Pickles Pro Blog .NET BDD from the trenches

Example Mapping

As I’ve blogged about before, the collaboration between all roles in a project team is an essential part of BDD. It therefore stands to reason that we try to find ways to make this collaboration as engaging as possible. After all, if you have a planning meeting where all roles are present but most of the participants are zoned out, then you still won’t have a productive collaboration.

In December last year, Matt Wynne wrote a blog entry “Introducing Example Mapping” where he talks about a technique he has been using to make planning meetings both more interesting to attend and more effective in their outcome.

I have had the opportunity to try it out twice so far, once at CukeUP! London 2016, and once during Gáspár Nagy’s Developing with SpecFlow course. I think it’s a technique with great potential, but it will require practice to get the most out of it.

If you are new to Example Mapping, I recommend you read Matt’s article. For those in a hurry, I will summarize my understanding of the technique and its results.

  • Example Mapping uses index cards. Whenever you discuss something that is not on an index card yet, you write it on an index card and arrange the new index card with the existing ones.
  • There are four colours of index cards
    • Yellow is for a story. For Example: Order pizza with six different slices.
    • Blue is for rules of a story. For Example: Apply a discount if the customer selects only two different kinds of slices.
    • Green is for examples. For Example: Customer orders half a pepperoni and half a margharita pizza.
    • Red is for questions. For Example: Can the order of slices be changed to optimize preparation of the pizza?
  • In the beginning, it’s good to have a dedicated person writing down things. As people get more fluent with the technique, everybody will end up writing things.
  • It’s tempting to write lots of blue cards, or even lots of yellow cards. If that happens, the facilitator should suggest to move some of the yellow and blue cards to a later discussion and to focus on a few cards by coming up with examples for them.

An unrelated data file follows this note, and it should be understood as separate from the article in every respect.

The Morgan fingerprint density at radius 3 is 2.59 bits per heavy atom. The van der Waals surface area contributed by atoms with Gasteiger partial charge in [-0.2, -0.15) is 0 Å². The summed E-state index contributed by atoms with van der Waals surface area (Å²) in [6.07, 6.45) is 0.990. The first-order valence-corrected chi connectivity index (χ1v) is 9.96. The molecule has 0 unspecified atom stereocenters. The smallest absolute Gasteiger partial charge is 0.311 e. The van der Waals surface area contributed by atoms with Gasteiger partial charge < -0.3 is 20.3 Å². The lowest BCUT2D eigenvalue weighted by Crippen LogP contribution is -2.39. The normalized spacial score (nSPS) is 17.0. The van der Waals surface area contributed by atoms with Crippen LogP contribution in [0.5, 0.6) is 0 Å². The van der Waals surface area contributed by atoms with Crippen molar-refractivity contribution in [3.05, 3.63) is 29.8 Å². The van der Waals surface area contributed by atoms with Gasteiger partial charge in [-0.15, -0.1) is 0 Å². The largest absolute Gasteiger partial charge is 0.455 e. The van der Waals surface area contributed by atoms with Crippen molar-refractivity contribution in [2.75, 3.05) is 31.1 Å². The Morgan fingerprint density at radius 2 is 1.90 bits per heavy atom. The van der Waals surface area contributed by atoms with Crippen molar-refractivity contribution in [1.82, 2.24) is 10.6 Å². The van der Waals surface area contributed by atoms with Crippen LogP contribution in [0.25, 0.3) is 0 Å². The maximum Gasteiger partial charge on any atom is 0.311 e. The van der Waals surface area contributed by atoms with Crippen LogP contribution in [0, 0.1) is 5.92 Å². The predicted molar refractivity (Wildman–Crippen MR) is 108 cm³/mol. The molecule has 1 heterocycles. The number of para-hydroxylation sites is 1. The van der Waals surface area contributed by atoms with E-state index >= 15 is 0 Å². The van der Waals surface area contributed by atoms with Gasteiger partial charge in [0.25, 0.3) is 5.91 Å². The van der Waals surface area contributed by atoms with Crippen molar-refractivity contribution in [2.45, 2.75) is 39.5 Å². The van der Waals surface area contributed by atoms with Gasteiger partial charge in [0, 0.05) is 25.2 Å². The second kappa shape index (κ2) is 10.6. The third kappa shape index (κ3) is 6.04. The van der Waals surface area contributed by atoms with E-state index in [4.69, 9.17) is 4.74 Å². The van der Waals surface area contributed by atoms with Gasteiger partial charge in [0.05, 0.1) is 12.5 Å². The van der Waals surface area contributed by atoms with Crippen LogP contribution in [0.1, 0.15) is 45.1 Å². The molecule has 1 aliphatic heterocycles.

• By having a physical token for the idea you are discussing, you tend to stay more focused on this idea.
  • People are more engaged when they are talking about concrete things rather than abstract things. The physical token helps again, and people will usually point to the card they are currently talking about.

But I want feature files, not index cards!

Practice has shown that is is not effective to write feature files during a planning meeting: feature files put a lot of constraints on the language and phrases. Those constraints take a lot of time to fulfill, and you don’t want your senior business representatives waiting impatiently until you have written the scenario just so. They have better things to do, and could give you more valuable input during that time.

Example Mapping address this concern by limiting the discussion to the index cards and not writing feature files during the meeting. You write the feature files afterwards, following this heuristic:

  • Yellow cards tend to map to user stories.
  • Blue cards tend to map to feature files.
  • Green cards tend to map to a scenario in a feature file
  • Red cards: you probably have some todo-tracking system in place to deal with questions that need answers.
  • When all cards are processed, you can throw them away.

It’s of course a good idea to have the feature files reviewed by the business representatives, to make sure they really capture the intent of the discussion.


I think that Example Mapping is a very useful technique that - provided you practice it often enough - can be a real help in making the planning meetings more effective and engaging. Communication is the main bottleneck in most projects, and Example Mapping can improve this communication.

Dirk Rombauts

Dirk Rombauts is a Software Developer with more than 10 years of experience working in .NET. He has been working with Behaviour Driven Development for several years now and thinks it is the best thing to happen to software development since the invention of coffee.

He is the maintainer of Pickles, the open source Living Documentation generator and is in the process of setting up Pickles Pro, a company that aims to make you self-sufficient in all matters BDD.